Claire T. Feild

The November Selected Poet is Claire T. Feild

Please feel free to email Claire at: ctillandsia@gmail.com

claire feild


The pillar of the community feels pride
because of his unconventional
acceptance from a community
that overlooks his severe mental

His moodiness slashes him into two
individuals: one, a substance of
pictoric calm, the other hot-soapy
within fragmented ire.

Guilty of participating in a shivaree,
he is squandering through a
manic phase.

Sitting on his porch swing reading a
book, he is shopworn, crawling
through a depressive state.     


Her personality overcast, she hears the
winds whistle spooky like, but
turns her body away from rain
mist, the kind that makes one
feel free to run through.

Since she combs her black hair most of
the day, she avoids the sun’s
rays that produce glints of
light on the trees’ leaves near
her dresser.

At night, she depreciates the lighting
bugs’ light by catching them in
a jar and then killing them by
stamping on them as if they
are nothing worth propagating.

After she dies, her overshadowed
mother has her body cremated
and then throws her ashes
into sludge.

Rolling her ashes into the mud, her
mother forms a mud pie
that she lets dry on her
kitchen sill.

The mother plays baseball with
her grandkids, using her
mud pie only once, its
particles flying freely in
all directions.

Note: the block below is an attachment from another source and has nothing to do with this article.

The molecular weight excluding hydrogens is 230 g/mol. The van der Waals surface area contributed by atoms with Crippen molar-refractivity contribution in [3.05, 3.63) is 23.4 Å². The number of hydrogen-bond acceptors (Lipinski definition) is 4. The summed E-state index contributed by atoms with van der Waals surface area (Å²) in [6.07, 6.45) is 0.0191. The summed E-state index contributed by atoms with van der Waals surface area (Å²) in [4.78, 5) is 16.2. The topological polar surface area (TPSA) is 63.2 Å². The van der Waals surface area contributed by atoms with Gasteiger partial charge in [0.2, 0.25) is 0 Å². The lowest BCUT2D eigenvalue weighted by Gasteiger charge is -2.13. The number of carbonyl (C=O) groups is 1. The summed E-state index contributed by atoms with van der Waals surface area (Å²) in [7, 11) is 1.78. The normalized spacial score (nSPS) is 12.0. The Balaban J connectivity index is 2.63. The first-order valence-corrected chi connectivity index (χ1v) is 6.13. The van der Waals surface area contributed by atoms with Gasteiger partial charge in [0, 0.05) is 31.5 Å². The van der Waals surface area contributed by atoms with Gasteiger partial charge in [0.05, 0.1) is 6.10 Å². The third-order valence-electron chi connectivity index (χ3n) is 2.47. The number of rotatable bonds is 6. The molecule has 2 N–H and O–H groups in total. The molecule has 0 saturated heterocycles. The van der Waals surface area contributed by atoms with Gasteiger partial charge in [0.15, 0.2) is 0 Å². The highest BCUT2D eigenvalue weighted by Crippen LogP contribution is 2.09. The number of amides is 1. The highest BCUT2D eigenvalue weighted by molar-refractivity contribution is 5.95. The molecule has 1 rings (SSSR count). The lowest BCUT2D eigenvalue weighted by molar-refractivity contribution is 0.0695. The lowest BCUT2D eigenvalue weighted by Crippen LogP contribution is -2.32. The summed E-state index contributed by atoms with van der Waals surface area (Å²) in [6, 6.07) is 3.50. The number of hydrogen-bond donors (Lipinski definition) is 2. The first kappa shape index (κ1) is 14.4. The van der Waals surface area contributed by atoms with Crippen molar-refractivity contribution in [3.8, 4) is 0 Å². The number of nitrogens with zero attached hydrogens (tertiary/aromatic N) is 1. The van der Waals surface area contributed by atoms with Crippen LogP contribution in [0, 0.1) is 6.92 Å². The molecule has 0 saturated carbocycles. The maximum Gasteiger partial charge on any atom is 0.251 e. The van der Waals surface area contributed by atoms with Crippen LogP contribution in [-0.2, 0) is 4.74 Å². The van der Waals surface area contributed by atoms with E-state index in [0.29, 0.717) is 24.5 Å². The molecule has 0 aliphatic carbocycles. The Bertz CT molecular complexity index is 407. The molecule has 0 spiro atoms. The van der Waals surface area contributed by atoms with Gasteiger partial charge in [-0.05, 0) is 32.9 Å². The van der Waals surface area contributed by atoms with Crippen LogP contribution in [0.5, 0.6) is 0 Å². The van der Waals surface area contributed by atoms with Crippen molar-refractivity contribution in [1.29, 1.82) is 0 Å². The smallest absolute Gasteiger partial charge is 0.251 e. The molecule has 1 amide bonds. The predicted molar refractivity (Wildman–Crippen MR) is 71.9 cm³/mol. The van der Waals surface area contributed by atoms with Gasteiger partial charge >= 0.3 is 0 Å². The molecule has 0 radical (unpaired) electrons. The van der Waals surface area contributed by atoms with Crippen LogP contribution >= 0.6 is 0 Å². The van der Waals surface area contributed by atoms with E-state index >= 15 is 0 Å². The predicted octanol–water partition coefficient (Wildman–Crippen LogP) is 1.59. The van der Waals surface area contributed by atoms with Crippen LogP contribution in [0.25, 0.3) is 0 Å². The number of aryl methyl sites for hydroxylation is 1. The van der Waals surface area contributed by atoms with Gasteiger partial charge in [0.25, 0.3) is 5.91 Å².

The grandkids laugh so loudly at
the ball’s quirks, the ebon
clouds send sheets of
rain to mildly split the
children’s fingers so that it
will be several days before
they play baseball comfortably


Fundamental to her nature is a dislike
for humankind: their positive
goals, their love for others, and
their ability to survive in ghastly

This witch takes great pleasure in tripping
others obsessed with their goals by
using her shoelaces as curvaceous as
fingernails never cut since birth. 

When she sees these individuals show
affection, she faints, her massive
dreams composed of slimy men
and women, meat-and-potatoes’
creatures searching for the nearest
lagoon, where they can get rid of
their foundational clothes.

After she awakens, she sees characters
almost reach the top of the mountain
where she lives in gruesome conditions.
She pushes the climbers over with a
rake’s stems.

She lives in constant fear that someone
will rip the colorful scarf off she
frequently ties to cover not only one
blind eye, but also the other eye
circular black from the presence
of persistent water contagion.

Claire T. Feild, nominated for the Pushcart Prize by Krater Quarterly, has had 355 poems and 5 creative nonfiction stories accepted for publication in 114 print journals and anthologies such as, The Tulane ReviewGhostlight: The Magazine of HorrorFolioRockland Lit.;  WordplaySpillwayPoeming PigeonsThe Carolina Quarterly;  Big Muddy: A Journal of the Mississippi River ValleyThe Horror ZineDeranged;  The Path: A Literary Magazine;  The Best of Vine Leaves Literary Journal; and Literature Today (Volume 5)

Her first poetry book is Mississippi Delta Women in Prism. Her five literary journals are in a series titled Beyond Doggerel: A Literary Journal for Teachers in Education. Her first chapbook is Southern WomenThe 1950s. Her second chapbook is Indigo Blues (Origami Poetry Project). Her second book (creative nonfiction) is titled A Delta VigilYazoo City, Mississippi, the 1950s. Her third chapbook, which is set in the Mississippi Delta, is titled Mississippi Delta Memories (creative nonfiction).